- For , there is a partial result of Chang, which asserts that if A has small tripling, then it is contained in a nilpotent subgroup of G.
- For the lamplighter group , there is a partial result of Lindenstrauss which (roughly speaking) asserts that if A has small tripling, then A cannot be nearly invariant under a small number of shifts. It is also likely that by pushing the analysis further here one would get a good candidate for ???.
- For a free non-abelian group, we know (since the free group embeds into ) that the standard candidate suffices; a much stronger estimate in this direction was recently obtained by Razborov.
- For a Heisenberg group G of step 2, there is a partial result of myself, which shows that sets of small tripling also have small tripling in the abelianisation of G, and are also essentially closed under the antisymmetric form that defines G. This, in conjunction with the Freiman-Green-Ruzsa theorem, gives a characterisation, at least in principle, but it is not particularly explicit, and it may be of interest to work it out further.
- For G torsion-free, there is a partial result of Hamidoune, Lladó, and Serra, which asserts that , and that if then A is a geometric progression with at most one element removed; in particular, the standard candidate suffices in this case.

These examples do not seem to conclusively suggest what the full classification should be. Based on analogy with the classification of finite simple groups, one might expect the full classification to be complicated, and enormously difficult to prove; on the other hand, the fact that we are in a setting where we are allowed to lose factors of O(1) may mean that the problem is in fact significantly less difficult than that classification. (For instance, all the sporadic simple groups have size O(1) and so even the monster group is “negligible”.) Nevertheless, it seems possible to make progress on explicit groups, in particular refining the partial results already obtained for the specific groups mentioned above. (*Update*, Mar 5: Via Akshay Venkatesh and Elon Lindenstrauss, I learnt that perhaps the closer analogy is with Gromov’s theorem, rather than the classification of finite simple groups. Which makes things slightly more hopeful… nevertheless, the question of revisiting the classification from a “O(1) perspective” may still be interesting.)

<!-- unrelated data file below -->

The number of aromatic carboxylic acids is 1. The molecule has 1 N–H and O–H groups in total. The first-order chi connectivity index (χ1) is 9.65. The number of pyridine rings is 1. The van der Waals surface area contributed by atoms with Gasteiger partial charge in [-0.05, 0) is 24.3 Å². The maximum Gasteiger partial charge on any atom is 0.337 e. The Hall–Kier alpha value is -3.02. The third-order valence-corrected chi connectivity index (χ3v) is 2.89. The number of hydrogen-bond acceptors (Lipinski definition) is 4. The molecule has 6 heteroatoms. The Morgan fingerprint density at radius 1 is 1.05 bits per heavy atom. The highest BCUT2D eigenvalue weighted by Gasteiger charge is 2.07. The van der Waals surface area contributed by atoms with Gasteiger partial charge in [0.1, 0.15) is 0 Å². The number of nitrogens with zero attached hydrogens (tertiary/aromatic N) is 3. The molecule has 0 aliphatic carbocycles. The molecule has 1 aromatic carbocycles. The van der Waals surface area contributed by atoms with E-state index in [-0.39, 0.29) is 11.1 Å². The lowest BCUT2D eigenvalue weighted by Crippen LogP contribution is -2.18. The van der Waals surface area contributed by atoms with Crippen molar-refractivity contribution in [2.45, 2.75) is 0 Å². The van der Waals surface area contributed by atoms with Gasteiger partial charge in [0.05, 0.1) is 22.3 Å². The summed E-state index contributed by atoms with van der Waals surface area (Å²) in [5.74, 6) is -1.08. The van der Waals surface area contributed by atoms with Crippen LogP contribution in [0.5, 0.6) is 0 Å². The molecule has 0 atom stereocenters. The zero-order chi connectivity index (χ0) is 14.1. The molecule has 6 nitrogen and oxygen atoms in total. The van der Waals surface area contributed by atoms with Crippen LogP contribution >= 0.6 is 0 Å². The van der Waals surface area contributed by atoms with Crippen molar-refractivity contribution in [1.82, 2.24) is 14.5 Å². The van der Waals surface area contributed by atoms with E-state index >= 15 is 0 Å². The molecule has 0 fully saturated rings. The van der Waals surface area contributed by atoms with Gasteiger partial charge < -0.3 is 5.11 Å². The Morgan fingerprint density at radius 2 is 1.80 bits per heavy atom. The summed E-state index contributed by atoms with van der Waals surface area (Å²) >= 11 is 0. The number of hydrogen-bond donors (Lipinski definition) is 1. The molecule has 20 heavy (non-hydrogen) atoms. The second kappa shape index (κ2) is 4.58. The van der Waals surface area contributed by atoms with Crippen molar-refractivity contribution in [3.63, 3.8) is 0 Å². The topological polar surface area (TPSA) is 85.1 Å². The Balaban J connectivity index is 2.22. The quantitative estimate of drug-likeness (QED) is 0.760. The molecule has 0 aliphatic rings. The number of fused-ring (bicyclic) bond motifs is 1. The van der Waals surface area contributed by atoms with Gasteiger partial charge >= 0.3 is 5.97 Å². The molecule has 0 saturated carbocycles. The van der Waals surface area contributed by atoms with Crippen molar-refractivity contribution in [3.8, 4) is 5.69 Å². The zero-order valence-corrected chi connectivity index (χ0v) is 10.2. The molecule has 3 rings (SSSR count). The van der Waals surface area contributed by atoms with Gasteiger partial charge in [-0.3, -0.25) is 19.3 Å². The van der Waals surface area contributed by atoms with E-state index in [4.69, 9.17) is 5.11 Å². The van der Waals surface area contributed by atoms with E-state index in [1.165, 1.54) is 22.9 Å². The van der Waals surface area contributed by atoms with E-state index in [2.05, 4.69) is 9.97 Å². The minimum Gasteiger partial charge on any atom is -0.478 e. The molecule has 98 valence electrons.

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2 March, 2007 at 3:31 pm

ben greenTerry,

A very interesting post. Following some work I did with Tom Sanders, I’d like to suggest a possible splitting of non-commutative Freiman into two parts. The first is called “weak Freiman” and I can state it explicitly; the second is “strong Freiman” and I do not have any thoughts to add to those you have already put down in your post.

Weak Freiman is the statement that if A has small tripling then some large subset A’ of A is contained in a “Bourgain system”. A Bourgain system is a certain notion of what it means to be an approximate group. The idea comes from Bourgain’s 1998 paper on Roth’s theorem, hence the name.

In my paper with Sanders we only defined Bourgain systems in the abelian case, but I’d guess it extends to the non-abelian case as follows.

A Bourgain system in some group G is a collection (X_t)_{t = 0}^{10} of sets such that

(i) If g is in X_t then so is g^{-1}

(ii) X_t X_u and X_u X_t are both subsets of X_{t + u} when t,u > c_1(K)|A| such that A’ is contained inside a Bourgain system with |X_1| U_d(C), where d is not too big. Then the pull-back under pi of any ball about the identity matrix will be a Bourgain system of dimension about d (kind of a non-abelian Bohr set, by the way). What can one say about the structure of such sets? One would seem to need some kind of non-abelian geometry of numbers.

Anyway there are some great questions in this area waiting to be worked on…..

Ben

2 March, 2007 at 3:34 pm

ben greenTerry, half my post got deleted. Any idea what happened?

Ben

3 March, 2007 at 2:50 am

AnonymousBen,

Most blogs limit the size of a “fast reply” to a few hundred characters. If you plan to post a long reply, it’s best to type it in notepad or some other text editor, and copy and paste it into the reply window. Then if it is truncated, simply copy and paste the rest in another reply.